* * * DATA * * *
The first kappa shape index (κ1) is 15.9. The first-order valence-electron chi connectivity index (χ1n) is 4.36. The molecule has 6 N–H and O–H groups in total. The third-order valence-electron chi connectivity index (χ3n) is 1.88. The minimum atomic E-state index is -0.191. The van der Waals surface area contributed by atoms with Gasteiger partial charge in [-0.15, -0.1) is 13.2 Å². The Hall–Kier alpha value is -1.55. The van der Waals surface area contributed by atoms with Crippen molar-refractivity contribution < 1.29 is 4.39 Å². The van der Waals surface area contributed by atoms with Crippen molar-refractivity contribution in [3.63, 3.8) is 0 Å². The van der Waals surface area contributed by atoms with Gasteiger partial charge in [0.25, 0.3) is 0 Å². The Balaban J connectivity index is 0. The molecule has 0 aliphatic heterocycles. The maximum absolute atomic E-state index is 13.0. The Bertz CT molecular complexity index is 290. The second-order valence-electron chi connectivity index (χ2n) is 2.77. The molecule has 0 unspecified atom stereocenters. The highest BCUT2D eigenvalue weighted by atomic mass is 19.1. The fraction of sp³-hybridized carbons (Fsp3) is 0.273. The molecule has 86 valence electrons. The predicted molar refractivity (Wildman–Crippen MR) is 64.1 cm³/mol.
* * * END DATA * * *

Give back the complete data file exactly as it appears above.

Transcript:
The first kappa shape index (κ1) is 15.9. The first-order valence-electron chi connectivity index (χ1n) is 4.36. The molecule has 6 N–H and O–H groups in total. The third-order valence-electron chi connectivity index (χ3n) is 1.88. The minimum atomic E-state index is -0.191. The van der Waals surface area contributed by atoms with Gasteiger partial charge in [-0.15, -0.1) is 13.2 Å². The Hall–Kier alpha value is -1.55. The van der Waals surface area contributed by atoms with Crippen molar-refractivity contribution < 1.29 is 4.39 Å². The van der Waals surface area contributed by atoms with Crippen molar-refractivity contribution in [3.63, 3.8) is 0 Å². The van der Waals surface area contributed by atoms with Gasteiger partial charge in [0.25, 0.3) is 0 Å². The Balaban J connectivity index is 0. The molecule has 0 aliphatic heterocycles. The maximum absolute atomic E-state index is 13.0. The Bertz CT molecular complexity index is 290. The second-order valence-electron chi connectivity index (χ2n) is 2.77. The molecule has 0 unspecified atom stereocenters. The highest BCUT2D eigenvalue weighted by atomic mass is 19.1. The fraction of sp³-hybridized carbons (Fsp3) is 0.273. The molecule has 86 valence electrons. The predicted molar refractivity (Wildman–Crippen MR) is 64.1 cm³/mol.